In the hair care product world, Olaplex's No. 3 Hair Perfector holds cult status for its ability to repair damaged strands. That's because it works on the actual bonds of your hair, filling in spots where proteins have broken down (which happens when it's damaged). Recently, though, a handful of Olaplex dupes have emerged that work just as well... and cost way less.
A product like Olaplex — which costs $28 a bottle — works by recreating your hair's strongest bonds, called disulphide bonds. "These bonds are broken during chemical processes like hair coloring and bleaching, which includes highlights and balayage techniques," trichologist and Colour Collective founder Kerry Yates tells Bustle. These also get damaged from heat styling (like blow drying and straightening), chemical treatments, environmental factors, and aging. "When these bonds are destroyed, they can cause the hair to lose overall elasticity and strength, and in turn that leads to broken strands."
Bond repair treatments that work like Olaplex — which Yates says are good for all hair types, especially curly or those who "aggressively color their hair" — are formulated with essential proteins or nutrients that restore broken structures in your strands that resulted from damage. Hairstylist and colorist Juliana Ohlmeyer likens the process to spackling: "It's basically like putting spackle on a wall before you paint it," she tells Bustle. "That's what protein does — it's the spackle in missing holes in your hair." When you use a product like Olaplex or similar treatments, you'll notice a difference in how your hair feels. "Your hair becomes more malleable, more pliable, and you're able to get that slip that you want," says celebrity hairstylist Kendall Dorsey, noting that the bond-repairing proteins in hair treatments actually smooth the cuticles that get lifted when color treated or chemically processed.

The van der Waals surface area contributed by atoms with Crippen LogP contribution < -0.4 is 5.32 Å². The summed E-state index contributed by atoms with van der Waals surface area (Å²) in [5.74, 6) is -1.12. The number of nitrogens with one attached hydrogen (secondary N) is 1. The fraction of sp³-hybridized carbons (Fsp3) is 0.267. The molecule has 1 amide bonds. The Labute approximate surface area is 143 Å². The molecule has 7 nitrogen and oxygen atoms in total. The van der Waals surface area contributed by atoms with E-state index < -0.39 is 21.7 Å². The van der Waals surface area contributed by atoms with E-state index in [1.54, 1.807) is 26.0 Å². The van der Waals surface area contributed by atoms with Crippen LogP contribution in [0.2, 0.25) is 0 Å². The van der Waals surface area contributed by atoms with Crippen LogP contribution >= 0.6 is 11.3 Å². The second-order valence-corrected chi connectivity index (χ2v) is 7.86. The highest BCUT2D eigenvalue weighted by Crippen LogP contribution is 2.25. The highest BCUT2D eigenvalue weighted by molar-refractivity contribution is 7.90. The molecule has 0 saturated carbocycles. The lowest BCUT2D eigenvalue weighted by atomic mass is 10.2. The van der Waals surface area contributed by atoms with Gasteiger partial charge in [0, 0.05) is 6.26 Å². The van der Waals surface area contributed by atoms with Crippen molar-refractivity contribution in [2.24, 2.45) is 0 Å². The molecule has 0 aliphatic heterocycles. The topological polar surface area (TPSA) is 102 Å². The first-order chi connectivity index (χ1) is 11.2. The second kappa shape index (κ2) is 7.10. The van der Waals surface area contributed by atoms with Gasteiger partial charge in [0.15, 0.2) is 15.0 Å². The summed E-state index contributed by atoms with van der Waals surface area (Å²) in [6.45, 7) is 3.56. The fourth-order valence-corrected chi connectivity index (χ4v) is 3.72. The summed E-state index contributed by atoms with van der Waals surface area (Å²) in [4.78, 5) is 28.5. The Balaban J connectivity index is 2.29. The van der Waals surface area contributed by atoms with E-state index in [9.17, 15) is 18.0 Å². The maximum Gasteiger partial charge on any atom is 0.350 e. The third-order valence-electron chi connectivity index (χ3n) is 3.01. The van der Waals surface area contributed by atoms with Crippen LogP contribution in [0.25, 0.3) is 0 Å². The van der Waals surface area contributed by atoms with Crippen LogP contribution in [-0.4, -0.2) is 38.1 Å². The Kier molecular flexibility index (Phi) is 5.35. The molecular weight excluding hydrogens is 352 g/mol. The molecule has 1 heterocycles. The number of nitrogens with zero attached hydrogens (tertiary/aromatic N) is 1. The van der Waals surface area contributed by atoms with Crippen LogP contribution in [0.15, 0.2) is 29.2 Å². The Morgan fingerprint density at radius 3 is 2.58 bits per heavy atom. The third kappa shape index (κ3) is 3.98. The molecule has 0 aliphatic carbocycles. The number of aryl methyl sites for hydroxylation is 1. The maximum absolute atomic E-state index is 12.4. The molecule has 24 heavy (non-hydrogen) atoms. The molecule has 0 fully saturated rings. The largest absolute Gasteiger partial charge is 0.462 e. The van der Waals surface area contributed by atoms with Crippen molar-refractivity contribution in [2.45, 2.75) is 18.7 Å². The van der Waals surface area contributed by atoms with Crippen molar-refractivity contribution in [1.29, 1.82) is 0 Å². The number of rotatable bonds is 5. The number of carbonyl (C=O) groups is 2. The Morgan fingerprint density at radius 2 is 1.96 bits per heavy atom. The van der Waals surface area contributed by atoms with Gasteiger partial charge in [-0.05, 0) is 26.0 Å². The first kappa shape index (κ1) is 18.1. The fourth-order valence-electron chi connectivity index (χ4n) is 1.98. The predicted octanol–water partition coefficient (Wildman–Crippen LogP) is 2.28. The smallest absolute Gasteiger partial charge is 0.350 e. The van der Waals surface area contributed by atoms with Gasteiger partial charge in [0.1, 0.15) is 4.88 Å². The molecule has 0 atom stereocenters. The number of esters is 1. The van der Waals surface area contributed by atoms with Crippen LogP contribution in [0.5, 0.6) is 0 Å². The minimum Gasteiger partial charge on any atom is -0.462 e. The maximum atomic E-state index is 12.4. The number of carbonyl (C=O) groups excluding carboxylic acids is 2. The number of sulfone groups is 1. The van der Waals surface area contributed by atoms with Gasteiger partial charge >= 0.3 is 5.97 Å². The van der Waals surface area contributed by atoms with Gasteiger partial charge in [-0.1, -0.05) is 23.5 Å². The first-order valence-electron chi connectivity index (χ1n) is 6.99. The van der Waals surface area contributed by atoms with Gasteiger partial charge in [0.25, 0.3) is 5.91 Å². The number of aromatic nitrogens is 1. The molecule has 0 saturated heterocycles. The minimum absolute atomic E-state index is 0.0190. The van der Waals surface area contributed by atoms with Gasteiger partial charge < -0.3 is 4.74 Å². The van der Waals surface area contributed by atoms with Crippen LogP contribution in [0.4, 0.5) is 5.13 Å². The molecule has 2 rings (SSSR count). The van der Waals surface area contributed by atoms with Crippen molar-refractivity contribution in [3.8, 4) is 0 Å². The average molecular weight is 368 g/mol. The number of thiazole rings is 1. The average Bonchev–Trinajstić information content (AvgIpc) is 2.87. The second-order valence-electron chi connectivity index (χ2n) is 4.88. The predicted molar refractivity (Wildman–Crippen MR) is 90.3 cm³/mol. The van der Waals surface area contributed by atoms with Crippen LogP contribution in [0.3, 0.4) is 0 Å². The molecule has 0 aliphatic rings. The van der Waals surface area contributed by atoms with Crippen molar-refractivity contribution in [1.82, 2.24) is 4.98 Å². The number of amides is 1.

With Olaplex and similar bond-repairing treatments, experts suggest that all hair types use it roughly once a week to feel a difference. But it's also important to keep your hair hydrated when using reparative formulas like these. "The problem that happens with Olaplex is that people get really into how thick and nourished their hair feels — but it's not moisturizing," says Ohlmeyer. "To have healthy, well-balanced hair, you need moisture. If you overuse reparative treatments, your strands become like a thin twig that becomes so delicate it snaps." So be sure to incorporate moisturizing products in your hair care regimen.
To find an Olaplex alternative for your hair care routine, Yates says to just look for "plex" in the brand or product name. "Another option would be to look for product that specifically calls out bond building," she says. To help you shop, keep scrolling for three Olaplex dupes you can snag for less.
We only include products that have been independently selected by Bustle's editorial team. However, we may receive a portion of sales if you purchase a product through a link in this article.
Ezure, M.; Tanji, N., Nishita, Y., Mizooku, T. (2019) The Secrets of Beautiful Hair: Why is it Flexible and Elastic? https://www.researchgate.net/publication/334299225_The_Secrets_of_Beautiful_Hair_Why_is_it_Flexible_and_Elastic
Kerry Yates, trichologist and founder of Colour Collective
Kendall Dorsey, celebrity hairstylist
Juliana Ohlmeyer, New York City-based hairstylist and colorist